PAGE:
Pesachim 66

Twice in today’s daf an exquisite phrase is used which, since the time of the Gemara, has been invoked in numerous halachic writings and rulings.

Firstly, in Pesachim 66a when Bnei Beteira asked Hillel HaBavli – with reference to a wider discussion initiated by the Mishna (Pesachim 6:1-2) about the actions that may or may not be performed on Shabbat in order to slaughter a Korban Pesach on Shabbat – “if one forgot to bring a knife to the Temple before Shabbat, what should be done?”, he said to them, “I heard this law but I have forgotten it”, but הנח להן לישראל – “leave it to the Jewish people”, אם אין נביאים הן בני נביאים הן – “because while they are not prophets, they are the children of prophets”.

What we learn from here is that the Jewish people – by virtue of being the descendants of great people – are assumed to do things right, which means that even if a law is a matter of dispute, then the actions of the people will reflect the passed-on traditions and will thereby be a legitimate expression of how things should be done.

Then, in Pesachim 66b we read that Bnei Beteira asked Hillel HaBavli whether, when an act is permitted according to the Torah (דאורייתא) but is forbidden by the Sages (דרבנן), the action prohibited by the Sages be performed in an unusual manner (כלאחר יד) where this action enables a mitzvah to be performed (במקום מצוה)? To this, he too responded “I heard this law but I have forgotten it”, but הנח להן לישראל – “leave it to the Jewish people”, אם אין נביאים הן בני נביאים הן – “because while they are not prophets, they are the children of prophets”. This also suggests that even if a law is a matter of dispute, then the actions of the people will reflect the passed-on traditions and will thereby be a legitimate expression of how things should be done.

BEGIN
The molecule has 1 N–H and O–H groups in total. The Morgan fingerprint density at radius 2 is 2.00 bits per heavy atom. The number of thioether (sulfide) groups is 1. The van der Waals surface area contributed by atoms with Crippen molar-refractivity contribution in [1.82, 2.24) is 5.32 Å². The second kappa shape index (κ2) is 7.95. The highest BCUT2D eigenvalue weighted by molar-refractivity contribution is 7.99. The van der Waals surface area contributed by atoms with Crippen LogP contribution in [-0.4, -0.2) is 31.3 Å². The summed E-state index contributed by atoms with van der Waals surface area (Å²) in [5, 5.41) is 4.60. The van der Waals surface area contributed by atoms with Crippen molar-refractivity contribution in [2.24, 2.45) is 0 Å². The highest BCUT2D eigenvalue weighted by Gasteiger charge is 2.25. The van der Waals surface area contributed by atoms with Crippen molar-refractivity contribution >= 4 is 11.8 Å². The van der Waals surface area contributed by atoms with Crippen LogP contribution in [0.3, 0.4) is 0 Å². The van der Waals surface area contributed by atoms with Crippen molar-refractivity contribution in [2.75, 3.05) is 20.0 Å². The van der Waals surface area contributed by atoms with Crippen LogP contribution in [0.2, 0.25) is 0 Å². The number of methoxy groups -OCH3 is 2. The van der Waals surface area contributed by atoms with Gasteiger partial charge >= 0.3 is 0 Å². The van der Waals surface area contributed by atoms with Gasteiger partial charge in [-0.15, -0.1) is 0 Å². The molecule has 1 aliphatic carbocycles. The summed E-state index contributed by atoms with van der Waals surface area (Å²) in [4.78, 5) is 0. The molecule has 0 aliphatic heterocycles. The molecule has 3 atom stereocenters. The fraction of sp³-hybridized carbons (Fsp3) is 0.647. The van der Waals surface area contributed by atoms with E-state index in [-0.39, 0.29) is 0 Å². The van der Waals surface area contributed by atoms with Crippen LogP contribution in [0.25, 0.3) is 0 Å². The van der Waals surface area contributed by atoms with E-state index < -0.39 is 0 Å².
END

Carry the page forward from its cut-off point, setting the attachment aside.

Clearly, Hillel HaBavli had great faith in the mimetic traditions of the Jewish people. But is it really true that we can presume that answers to complex questions such as these can be answered merely by observing the ways of the people who are descendants of great people (i.e. ‘children of prophets’)?

Significantly, and as pointed out by Rabbi Elli Fischer*, the very fact that this phrase is only used by Hillel HaBavli with respect to the laws of the Korban Pesach as performed in Jerusalem speaks volumes about its limitations. Still, there were those who widened the application of this sentiment, and various examples can be found – such as in the responsa of the Hatam Sofer (Orach Chaim 74, 181; Yoreh Deah 134, 332) and elsewhere – where what was done by the people was considered to be a ‘mekor’ (source) for what may be done.

Ultimately, while halachic decisions are mostly determined by formal legal discussion as found in texts, there are at least some occasions when the most powerful ‘mekor’ for a certain behaviour is the actions of the people.

* http://adderabbi.blogspot.com/2006/04/prophetic-intuition-reading-of.html